Iowa family packs, donates weekend meals for hungry kids

One Iowa family is helping hungry kids make it through the weekend with packed meals they can pick up on Friday at school.

Screenshot from Google.com

An Iowa family is providing food for students on Fridays to ensure they have something to eat over the weekend.

Josh and J.J. Caston started Homeplate Iowa, a nonprofit, three years ago to feed students at Corse Elementary School in Burlington, Iowa, giving food-filled bags to 40 children a month to take home, The Hawk Eye reported. The program now has grown to four other local elementary schools - North Hill, Sunnyside, Grimes and West Burlington - feeding 272 kids twice a month.

Students receive six meals and two snacks in a buddy bag, which are about 6 pounds and just light enough for the kids to carry. Each costs about $3 to stock. The Castons take donations and look for specials at local grocery stores to fill them.

"It's raviolis, pastas, oatmeal, granola bars, stuff they can eat and fix on their own most of the time," J.J. Caston said. "Or they can combine it and make a family meal."

The Castons find students in need of food for the weekend with the help of school counselors. School officials noticed students didn't return to school Monday morning ready to learn, because they didn't have a meal over the weekend, Josh Caston said.

"There was more disciplinary issues at school on Monday, and the kids weren't focusing," he said. "You find that a lot of the kids haven't ate anything substantial over the weekend because there wasn't food in their house."

West Burlington Elementary counselor Tamara Levinson said students look forward to the bags and are eager to take them home.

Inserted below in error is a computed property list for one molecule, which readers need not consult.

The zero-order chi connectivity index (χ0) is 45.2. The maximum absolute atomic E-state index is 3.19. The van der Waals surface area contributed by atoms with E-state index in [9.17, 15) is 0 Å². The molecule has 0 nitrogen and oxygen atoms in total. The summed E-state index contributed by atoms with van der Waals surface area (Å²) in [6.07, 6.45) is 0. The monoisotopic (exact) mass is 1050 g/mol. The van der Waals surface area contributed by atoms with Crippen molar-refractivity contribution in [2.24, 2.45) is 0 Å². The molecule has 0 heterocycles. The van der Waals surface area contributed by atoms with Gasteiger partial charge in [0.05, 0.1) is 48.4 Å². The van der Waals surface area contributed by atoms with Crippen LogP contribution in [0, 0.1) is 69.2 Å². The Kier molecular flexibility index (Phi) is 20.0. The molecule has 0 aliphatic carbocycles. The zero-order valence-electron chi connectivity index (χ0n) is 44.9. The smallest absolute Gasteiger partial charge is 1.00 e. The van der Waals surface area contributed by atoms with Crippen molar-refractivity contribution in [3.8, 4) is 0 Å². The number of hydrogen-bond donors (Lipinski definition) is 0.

"We try to do it discreetly for privacy, but the kids are excited about the buddy bags," Levinson said.

If there's a long break coming, like Thanksgiving or Christmas, the bags are packed with more food, Caston said.

Last year, Homeplate Iowa provided students with winter coats through the help of school counselors.

"Guidance counselors will call and say they have a child who showed up who doesn't have a coat, can you help," Caston said. "And last year, we did close to 300 coats."

The Castons have an 11-year-old daughter who attends West Burlington and have unsuccessfully tried to adopt a child. They say they take it as a sign they're supposed to have one child and feed many more.

You've read  of  free articles. Subscribe to continue.

Dear Reader,

About a year ago, I happened upon this statement about the Monitor in the Harvard Business Review – under the charming heading of “do things that don’t interest you”:

“Many things that end up” being meaningful, writes social scientist Joseph Grenny, “have come from conference workshops, articles, or online videos that began as a chore and ended with an insight. My work in Kenya, for example, was heavily influenced by a Christian Science Monitor article I had forced myself to read 10 years earlier. Sometimes, we call things ‘boring’ simply because they lie outside the box we are currently in.”

If you were to come up with a punchline to a joke about the Monitor, that would probably be it. We’re seen as being global, fair, insightful, and perhaps a bit too earnest. We’re the bran muffin of journalism.

But you know what? We change lives. And I’m going to argue that we change lives precisely because we force open that too-small box that most human beings think they live in.

The Monitor is a peculiar little publication that’s hard for the world to figure out. We’re run by a church, but we’re not only for church members and we’re not about converting people. We’re known as being fair even as the world becomes as polarized as at any time since the newspaper’s founding in 1908.

We have a mission beyond circulation, we want to bridge divides. We’re about kicking down the door of thought everywhere and saying, “You are bigger and more capable than you realize. And we can prove it.”

If you’re looking for bran muffin journalism, you can subscribe to the Monitor for $15. You’ll get the Monitor Weekly magazine, the Monitor Daily email, and unlimited access to CSMonitor.com.